Marketing Letters

, Volume 26, Issue 2, pp 115–125 | Cite as

Multiplicity of equilibria and information structures in empirical games: challenges and prospects

Session at the 9th Triennial Choice Symposium
  • Ron N. BorkovskyEmail author
  • Paul B. Ellickson
  • Brett R. Gordon
  • Victor Aguirregabiria
  • Pedro Gardete
  • Paul Grieco
  • Todd Gureckis
  • Teck-Hua Ho
  • Laurent Mathevet
  • Andrew Sweeting


Empirical models of strategic games are central to much analysis in marketing and economics. However, two challenges in applying these models to real-world data are that such models often admit multiple equilibria and that they require strong informational assumptions. The first implies that the model does not make unique predictions about the data, and the second implies that results may be driven by strong a priori assumptions about the informational setup. This article summarizes recent work that seeks to address both issues and suggests some avenues for future research.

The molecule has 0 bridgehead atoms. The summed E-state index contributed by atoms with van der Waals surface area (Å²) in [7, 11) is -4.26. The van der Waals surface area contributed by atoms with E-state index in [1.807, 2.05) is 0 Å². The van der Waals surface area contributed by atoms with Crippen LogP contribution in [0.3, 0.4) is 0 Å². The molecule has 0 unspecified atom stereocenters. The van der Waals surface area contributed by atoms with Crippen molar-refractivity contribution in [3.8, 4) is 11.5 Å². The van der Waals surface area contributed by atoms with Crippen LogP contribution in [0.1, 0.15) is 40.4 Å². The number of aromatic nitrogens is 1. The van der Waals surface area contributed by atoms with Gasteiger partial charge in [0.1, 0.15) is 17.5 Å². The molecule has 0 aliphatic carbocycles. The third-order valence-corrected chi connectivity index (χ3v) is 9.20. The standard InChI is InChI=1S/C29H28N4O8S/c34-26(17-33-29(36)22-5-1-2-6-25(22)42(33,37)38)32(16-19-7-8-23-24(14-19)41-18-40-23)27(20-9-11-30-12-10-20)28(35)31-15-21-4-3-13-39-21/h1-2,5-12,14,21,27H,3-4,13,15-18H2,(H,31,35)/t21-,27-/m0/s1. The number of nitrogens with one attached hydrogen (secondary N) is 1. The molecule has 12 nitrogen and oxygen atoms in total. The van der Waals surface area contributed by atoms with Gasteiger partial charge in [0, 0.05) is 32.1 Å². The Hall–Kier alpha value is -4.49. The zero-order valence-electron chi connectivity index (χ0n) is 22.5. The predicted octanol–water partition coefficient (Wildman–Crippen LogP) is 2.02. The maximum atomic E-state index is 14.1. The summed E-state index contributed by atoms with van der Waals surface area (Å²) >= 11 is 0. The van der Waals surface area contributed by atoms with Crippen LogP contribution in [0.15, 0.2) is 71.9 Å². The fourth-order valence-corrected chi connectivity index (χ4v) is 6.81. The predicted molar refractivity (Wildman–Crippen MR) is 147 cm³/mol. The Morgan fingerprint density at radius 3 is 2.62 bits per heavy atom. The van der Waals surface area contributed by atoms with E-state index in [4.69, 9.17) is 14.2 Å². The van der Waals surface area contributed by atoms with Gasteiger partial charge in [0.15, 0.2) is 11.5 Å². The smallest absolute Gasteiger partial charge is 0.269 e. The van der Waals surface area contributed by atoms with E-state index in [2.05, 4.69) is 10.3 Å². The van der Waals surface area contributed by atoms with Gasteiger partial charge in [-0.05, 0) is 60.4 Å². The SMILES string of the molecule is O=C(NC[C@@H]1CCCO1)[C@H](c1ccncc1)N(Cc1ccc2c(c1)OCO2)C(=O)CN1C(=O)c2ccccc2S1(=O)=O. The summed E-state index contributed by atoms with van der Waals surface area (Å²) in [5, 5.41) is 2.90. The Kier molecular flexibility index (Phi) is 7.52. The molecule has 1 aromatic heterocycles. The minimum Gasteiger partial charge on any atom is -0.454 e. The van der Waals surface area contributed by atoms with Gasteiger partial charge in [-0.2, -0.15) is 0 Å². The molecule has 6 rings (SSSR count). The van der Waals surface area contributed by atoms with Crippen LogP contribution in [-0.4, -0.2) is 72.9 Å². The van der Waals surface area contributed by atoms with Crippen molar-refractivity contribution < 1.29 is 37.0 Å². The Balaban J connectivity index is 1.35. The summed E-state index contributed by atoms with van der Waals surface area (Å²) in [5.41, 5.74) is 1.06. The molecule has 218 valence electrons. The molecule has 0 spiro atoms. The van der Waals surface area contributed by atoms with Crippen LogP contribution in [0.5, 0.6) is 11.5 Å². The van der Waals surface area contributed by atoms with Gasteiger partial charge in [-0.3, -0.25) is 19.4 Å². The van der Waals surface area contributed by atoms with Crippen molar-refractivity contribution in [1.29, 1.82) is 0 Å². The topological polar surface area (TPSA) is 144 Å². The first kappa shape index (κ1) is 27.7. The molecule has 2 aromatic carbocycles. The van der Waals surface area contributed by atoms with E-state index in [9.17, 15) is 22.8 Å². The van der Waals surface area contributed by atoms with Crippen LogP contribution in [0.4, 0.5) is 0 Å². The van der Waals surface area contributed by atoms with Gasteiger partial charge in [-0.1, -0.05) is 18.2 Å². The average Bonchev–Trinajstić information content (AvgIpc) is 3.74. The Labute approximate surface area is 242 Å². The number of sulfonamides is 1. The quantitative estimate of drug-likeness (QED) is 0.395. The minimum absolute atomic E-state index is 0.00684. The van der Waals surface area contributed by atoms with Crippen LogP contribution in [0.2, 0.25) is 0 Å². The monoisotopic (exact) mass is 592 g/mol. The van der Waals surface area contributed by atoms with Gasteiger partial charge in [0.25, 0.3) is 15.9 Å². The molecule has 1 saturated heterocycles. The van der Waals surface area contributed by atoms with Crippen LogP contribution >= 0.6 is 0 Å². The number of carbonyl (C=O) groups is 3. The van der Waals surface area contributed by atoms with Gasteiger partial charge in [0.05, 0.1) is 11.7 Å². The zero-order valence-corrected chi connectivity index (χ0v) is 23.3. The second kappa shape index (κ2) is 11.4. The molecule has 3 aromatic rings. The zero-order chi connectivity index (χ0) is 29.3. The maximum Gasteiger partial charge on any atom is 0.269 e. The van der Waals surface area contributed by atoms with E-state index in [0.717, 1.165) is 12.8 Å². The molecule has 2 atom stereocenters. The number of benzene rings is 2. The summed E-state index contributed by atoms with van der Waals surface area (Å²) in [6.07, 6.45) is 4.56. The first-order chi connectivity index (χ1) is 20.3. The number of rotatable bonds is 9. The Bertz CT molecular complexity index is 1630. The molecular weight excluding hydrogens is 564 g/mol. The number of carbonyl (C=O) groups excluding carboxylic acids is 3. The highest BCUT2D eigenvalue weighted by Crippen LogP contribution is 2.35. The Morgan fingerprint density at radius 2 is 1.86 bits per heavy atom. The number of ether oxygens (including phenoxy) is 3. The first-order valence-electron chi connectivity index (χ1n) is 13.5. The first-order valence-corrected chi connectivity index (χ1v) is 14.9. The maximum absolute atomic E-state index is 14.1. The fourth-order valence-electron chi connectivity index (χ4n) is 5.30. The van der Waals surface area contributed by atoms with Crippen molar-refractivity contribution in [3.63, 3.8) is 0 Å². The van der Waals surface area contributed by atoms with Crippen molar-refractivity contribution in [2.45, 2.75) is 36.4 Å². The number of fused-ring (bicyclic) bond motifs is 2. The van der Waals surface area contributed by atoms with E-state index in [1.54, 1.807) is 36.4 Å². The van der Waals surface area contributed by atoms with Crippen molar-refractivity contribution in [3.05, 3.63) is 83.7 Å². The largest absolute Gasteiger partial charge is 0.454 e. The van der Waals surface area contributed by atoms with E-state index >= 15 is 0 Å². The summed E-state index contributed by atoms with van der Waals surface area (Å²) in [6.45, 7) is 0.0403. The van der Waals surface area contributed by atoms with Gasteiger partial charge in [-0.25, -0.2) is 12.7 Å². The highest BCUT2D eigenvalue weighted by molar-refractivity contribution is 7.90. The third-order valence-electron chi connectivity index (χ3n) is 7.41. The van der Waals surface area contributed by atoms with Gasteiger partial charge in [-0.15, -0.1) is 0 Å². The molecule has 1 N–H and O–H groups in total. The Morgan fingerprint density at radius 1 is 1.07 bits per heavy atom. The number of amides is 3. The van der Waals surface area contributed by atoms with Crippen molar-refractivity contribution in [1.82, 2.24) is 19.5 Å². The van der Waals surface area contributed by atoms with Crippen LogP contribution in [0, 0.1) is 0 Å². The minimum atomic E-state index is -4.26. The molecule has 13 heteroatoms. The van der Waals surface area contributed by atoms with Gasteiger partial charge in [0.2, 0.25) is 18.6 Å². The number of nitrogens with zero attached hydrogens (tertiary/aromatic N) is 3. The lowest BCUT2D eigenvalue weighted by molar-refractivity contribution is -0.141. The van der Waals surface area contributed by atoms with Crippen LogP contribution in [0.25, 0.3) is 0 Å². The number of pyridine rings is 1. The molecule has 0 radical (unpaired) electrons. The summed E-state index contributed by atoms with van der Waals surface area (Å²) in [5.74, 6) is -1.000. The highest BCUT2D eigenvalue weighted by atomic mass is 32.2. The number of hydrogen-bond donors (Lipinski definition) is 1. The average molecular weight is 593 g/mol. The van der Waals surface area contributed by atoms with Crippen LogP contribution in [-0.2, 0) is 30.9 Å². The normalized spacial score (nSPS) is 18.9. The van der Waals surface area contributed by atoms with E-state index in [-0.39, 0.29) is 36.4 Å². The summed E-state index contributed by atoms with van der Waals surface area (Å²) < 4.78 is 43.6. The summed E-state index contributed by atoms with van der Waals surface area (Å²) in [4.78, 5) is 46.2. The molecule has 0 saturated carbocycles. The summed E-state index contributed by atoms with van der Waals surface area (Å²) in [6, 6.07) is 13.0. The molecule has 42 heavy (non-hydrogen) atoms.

Static discrete games Dynamic games Structural estimation Multiplicity of equilibria Information structures Learning 


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Copyright information

© Springer Science+Business Media New York 2014

Authors and Affiliations

  • Ron N. Borkovsky
    • 1
    Email author
  • Paul B. Ellickson
    • 2
  • Brett R. Gordon
    • 3
  • Victor Aguirregabiria
    • 1
  • Pedro Gardete
    • 4
  • Paul Grieco
    • 5
  • Todd Gureckis
    • 6
  • Teck-Hua Ho
    • 7
  • Laurent Mathevet
    • 6
  • Andrew Sweeting
    • 8
  1. 1.University of TorontoTorontoCanada
  2. 2.University of RochesterRochesterUSA
  3. 3.Columbia Business SchoolNew YorkUSA
  4. 4.Stanford UniversityStanfordUSA
  5. 5.Pennsylvania State UniversityState CollegeUSA
  6. 6.New York UniversityNew YorkUSA
  7. 7.University of California-BerkeleyBerkeleyUSA
  8. 8.University of MarylandCollege ParkUSA

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